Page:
John Dennis

City of West Lafayette

 

This week on WBAA’s Ask The Mayor, we’re going back to school. School shootings have dominated the headlines over the past year, and the state of Indiana is supplying free handheld metal detectors to schools who request them--but will the West Lafayette School Corporation sign on? What’s the best way to ensure safety, with an awareness of gun violence heightened after the Noblesville shooting in May?

City of West Lafayette

This week on WBAA’s Ask The Mayor, we’re digging into West Lafayette’s growing pains. One of the city's roundabout projects just won an award, but that doesn’t mean there aren’t complaints. And, the city is gearing up for several more development projects both downtown and near the local airport. So how does a city maintain – or shape a new – identity when so much of the past has to be torn down?

Markus Spiering / https://www.flickr.com/photos/spierisf/11372319394

Though West Lafayette leaders are thinking of changing the rules for how often rental units are inspected and how much landlords are charged for those properties, the man in charge of the process says a reason outlined in the ordinance isn’t much of a concern.

A revised ordinance up for consideration by the City Council cites what it calls “widespread problems with overoccupancy of rental housing” as a reason to rewrite the law.

Eric Norris / flickr.com/photos/sfxeric/3964596491

West Lafayette is gearing up to sue opioid manufacturers and distributors – joining a long list of U.S. cities going after painkiller producers in the courtroom.

More than a dozen manufacturers are to be named in the lawsuit, including Johnson & Johnson, Allergan and Purdue Pharma. They’re some of the companies responsible for such drugs as Norco and Oxycontin. The city will allege those companies, in its words, “deceptively marketed” opioids.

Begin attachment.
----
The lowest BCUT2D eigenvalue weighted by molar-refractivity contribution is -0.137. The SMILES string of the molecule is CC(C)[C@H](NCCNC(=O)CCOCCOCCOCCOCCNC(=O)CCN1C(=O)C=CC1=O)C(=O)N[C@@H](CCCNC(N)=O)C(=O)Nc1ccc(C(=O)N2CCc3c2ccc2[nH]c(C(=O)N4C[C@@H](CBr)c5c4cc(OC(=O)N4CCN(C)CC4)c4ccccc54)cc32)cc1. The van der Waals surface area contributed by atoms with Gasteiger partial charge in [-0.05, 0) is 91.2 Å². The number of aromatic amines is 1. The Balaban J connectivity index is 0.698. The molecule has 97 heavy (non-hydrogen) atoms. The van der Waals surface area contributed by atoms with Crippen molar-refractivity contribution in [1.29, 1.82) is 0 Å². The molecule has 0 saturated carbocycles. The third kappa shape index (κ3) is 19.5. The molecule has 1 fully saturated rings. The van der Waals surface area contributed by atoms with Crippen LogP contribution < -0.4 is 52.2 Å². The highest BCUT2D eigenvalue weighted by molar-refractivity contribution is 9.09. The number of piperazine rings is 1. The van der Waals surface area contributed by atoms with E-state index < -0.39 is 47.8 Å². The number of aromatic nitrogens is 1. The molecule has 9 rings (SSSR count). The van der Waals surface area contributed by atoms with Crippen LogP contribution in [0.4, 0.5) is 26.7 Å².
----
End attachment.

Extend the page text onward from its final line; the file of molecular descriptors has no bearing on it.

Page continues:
Opiate distributors will also be named in the lawsuit, alleging those parties failed to report and stop high-quantity orders.

City of West Lafayette

West Lafayette Mayor John Dennis has talked frequently about how what he calls “market forces” dictate which stores and shops locate in his city, more than any recruitment effort ever could.

So as the city council tries to grapple with the impending closure of the only full-service grocery store on the Purdue campus, we’ll ask Mayor Dennis what that says about an area whose economy is supposed to be booming.

Quinn Dombrowski / https://www.flickr.com/photos/quinnanya/

The West Lafayette City Council approved plans Monday to set physical and operational boundaries for new businesses along the Wabash River.

The so-called “riverfront” district now expands past River Road, up State Street and along Fowler Avenue. The council voted to support applications for liquor licenses in the district so long as the business' sales are at least 67-percent food (i.e. not more than one-third alcohol) or it stays open no longer than from 11 a.m. to midnight.

City of West Lafayette

This week on WBAA’s Ask The Mayor with West Lafayette’s John Dennis, we talk about things getting thrown away.

A listener wants to know how recycling in the city really works – can he be sure his plastic bottles are going to a landfill?

Also, there’s new data about the county’s syringe exchange program, which Mayor Dennis is against, along with his police chief and their counterparts across the river. About half the needles given out so far haven’t come back. So where are they ending up?

city of West Lafayette

West Lafayette’s mayor wants to give people more places to have an adult beverage – as long as those new establishments follow some stricter rules than most West Lafayette bars currently do.

It’s allowed under a law in which mayors whose cities have so-called “riverfront districts” – as Lafayette and West Lafayette do – can authorize liquor licenses.

Charlotte Tuggle / WBAA

The city of West Lafayette has canceled its plan to block off State Street and Northwestern Avenue after blowback from local businesses.

After the announcement of the closure, dozens of State Street business owners signed a petition to stop the closures that would’ve taken place on Purdue’s homecoming game day.

The owners, including John von Erdmannsdorff of Von’s Shops, say it would’ve made customers avoid the area.

He says it would be plausible for a special outdoor event like a festival, but not for Purdue’s homecoming football game.

City of West Lafayette

West Lafayette’s State Street partially reopened, on time, last month, and drivers have begun getting used to the new traffic patterns.

They’ve had a lot of time to do that because the new architecture leaves them idling in the road for much longer than the old setup did.

Pages